Mannanases are mainly produced from basidiomycetes especially Sclerotium rolfsii which have been shown to secrete high concentrations of p-mannanases (up to seven different p-mannanases) in amount exceeding that of xylanases and endo- glucanases (Haltrich et al. 1994; GroBwindhager et al. 1999). Cellulose, mannans, and manno-oligosaccharides act as the inducers for p-mannanases in S. rolfsii (Sachslehner et al. 1998). Other white-rot and brown-rot basidiomycetes, such as Pleurotus ostreatus (Baldrian et al. 2005), Trametes versicolor (Valaskova and Baldrian 2006; Baldrian 2008), Schizophyllum commune (Gubitz et al. 2000), Ceriporiopsis subvermispora (Heidorne et al. 2006), Piptoporus betulinus (Valaskova and Baldrian 2006), and Penicillium occitanis (Blibech et al. 2010), have also shown significant p-mannanase production. p-Mannanases are also produced from ascomycetes fungi commonly used for cellulases and other hemicellu- lase production such as Trichoderma and Aspergillus strains. Thermostable P-mannanases are produced from thermophilic fungi belonging to the genera, notably, Talaromyces, Thielavia, and Thermoascus thermomyces (Araujo and Ward 1990a, 1990b). A thermostable strain, Thermomyces lanuginosus (IMI 158749) was shown to produce p-mannanase activity of 30.0 U/mL with glucose as carbon source which is equivalent to the best known mannanase producer, S. rolfsii (Puchart et al.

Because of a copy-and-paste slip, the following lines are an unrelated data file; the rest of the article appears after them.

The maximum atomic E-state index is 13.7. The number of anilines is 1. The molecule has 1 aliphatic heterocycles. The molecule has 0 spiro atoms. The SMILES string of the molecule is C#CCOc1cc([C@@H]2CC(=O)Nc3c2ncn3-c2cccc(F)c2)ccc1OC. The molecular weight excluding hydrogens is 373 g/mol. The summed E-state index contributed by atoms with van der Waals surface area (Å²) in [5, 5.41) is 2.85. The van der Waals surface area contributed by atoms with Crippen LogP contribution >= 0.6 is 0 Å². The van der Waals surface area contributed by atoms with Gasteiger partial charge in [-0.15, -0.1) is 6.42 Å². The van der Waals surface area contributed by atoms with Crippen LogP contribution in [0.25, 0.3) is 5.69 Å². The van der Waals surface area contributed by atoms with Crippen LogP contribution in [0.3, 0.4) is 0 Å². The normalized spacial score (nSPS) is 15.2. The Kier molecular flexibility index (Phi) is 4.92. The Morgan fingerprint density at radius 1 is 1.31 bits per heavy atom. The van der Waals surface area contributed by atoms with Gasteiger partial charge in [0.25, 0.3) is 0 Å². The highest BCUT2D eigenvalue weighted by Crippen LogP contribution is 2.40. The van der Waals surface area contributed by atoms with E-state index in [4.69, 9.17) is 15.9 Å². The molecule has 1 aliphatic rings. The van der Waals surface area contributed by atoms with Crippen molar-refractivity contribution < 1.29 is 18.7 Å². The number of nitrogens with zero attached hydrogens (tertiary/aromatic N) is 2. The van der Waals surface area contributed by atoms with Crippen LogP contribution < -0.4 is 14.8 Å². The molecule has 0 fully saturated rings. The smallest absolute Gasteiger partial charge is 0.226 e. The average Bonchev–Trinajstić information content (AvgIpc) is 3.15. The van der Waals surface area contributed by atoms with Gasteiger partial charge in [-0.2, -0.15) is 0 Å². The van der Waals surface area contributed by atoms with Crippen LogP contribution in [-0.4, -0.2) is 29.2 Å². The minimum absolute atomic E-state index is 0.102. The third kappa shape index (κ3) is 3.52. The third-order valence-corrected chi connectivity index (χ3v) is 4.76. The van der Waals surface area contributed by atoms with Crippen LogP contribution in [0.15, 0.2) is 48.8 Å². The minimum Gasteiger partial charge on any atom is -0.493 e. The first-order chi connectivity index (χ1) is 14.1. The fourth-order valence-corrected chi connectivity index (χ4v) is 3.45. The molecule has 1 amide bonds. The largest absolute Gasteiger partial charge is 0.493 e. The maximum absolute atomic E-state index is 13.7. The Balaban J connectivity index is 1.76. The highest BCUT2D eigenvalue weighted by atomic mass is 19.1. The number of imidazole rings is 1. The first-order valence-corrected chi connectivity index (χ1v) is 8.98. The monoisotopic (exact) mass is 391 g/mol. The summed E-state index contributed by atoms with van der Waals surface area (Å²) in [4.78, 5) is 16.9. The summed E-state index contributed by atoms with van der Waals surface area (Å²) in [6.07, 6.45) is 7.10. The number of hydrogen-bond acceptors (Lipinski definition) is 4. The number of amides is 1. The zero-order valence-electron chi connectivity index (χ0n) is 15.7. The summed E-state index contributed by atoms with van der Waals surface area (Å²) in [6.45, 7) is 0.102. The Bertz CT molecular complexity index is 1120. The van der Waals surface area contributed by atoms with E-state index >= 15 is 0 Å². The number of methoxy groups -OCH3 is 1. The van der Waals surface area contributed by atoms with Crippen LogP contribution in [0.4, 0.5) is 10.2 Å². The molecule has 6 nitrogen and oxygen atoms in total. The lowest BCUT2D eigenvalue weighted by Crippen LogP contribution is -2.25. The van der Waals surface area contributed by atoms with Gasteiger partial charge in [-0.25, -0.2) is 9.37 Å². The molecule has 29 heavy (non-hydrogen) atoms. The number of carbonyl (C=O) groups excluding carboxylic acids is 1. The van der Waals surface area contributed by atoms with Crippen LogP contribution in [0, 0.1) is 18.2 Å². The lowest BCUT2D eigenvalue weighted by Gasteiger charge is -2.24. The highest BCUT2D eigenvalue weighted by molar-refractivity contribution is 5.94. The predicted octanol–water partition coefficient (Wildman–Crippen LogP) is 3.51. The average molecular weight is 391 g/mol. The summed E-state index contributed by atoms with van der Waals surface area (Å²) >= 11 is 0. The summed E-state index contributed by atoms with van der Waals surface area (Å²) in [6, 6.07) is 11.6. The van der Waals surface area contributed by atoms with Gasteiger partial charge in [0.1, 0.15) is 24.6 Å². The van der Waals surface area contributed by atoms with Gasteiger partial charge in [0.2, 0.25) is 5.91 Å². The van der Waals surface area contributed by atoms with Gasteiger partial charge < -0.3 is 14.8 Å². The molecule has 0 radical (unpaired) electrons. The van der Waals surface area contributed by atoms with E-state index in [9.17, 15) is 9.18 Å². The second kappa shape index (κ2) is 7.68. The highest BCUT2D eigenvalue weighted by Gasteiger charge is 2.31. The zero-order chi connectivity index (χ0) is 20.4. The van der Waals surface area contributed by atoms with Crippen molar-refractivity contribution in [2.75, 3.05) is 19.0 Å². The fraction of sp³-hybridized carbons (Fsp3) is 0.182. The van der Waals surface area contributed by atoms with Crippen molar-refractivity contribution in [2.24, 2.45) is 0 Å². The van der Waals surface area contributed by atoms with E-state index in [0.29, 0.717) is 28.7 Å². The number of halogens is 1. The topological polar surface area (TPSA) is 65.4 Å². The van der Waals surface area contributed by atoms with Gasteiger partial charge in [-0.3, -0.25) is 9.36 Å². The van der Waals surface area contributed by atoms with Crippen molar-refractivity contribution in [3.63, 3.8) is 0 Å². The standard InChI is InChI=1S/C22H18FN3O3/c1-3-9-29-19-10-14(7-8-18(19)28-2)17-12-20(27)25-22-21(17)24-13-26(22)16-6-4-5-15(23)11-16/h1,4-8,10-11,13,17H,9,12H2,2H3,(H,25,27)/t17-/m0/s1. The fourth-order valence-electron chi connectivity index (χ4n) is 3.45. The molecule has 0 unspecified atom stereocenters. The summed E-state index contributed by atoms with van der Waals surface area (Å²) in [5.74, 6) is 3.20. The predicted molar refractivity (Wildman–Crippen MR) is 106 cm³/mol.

1999). Another strain Thielavia terrestris was shown to produce four thermostable P-mannanases (Araujo and Ward 1990a, b). Mannanases are also produced from some Zygomycetes fungi such as Rhizopus niveus in small quantities as these fungi are better known for amylolytic and pectinolytic enzyme production (Henriksson et al. 1999; Kolarova and Augustin 2001).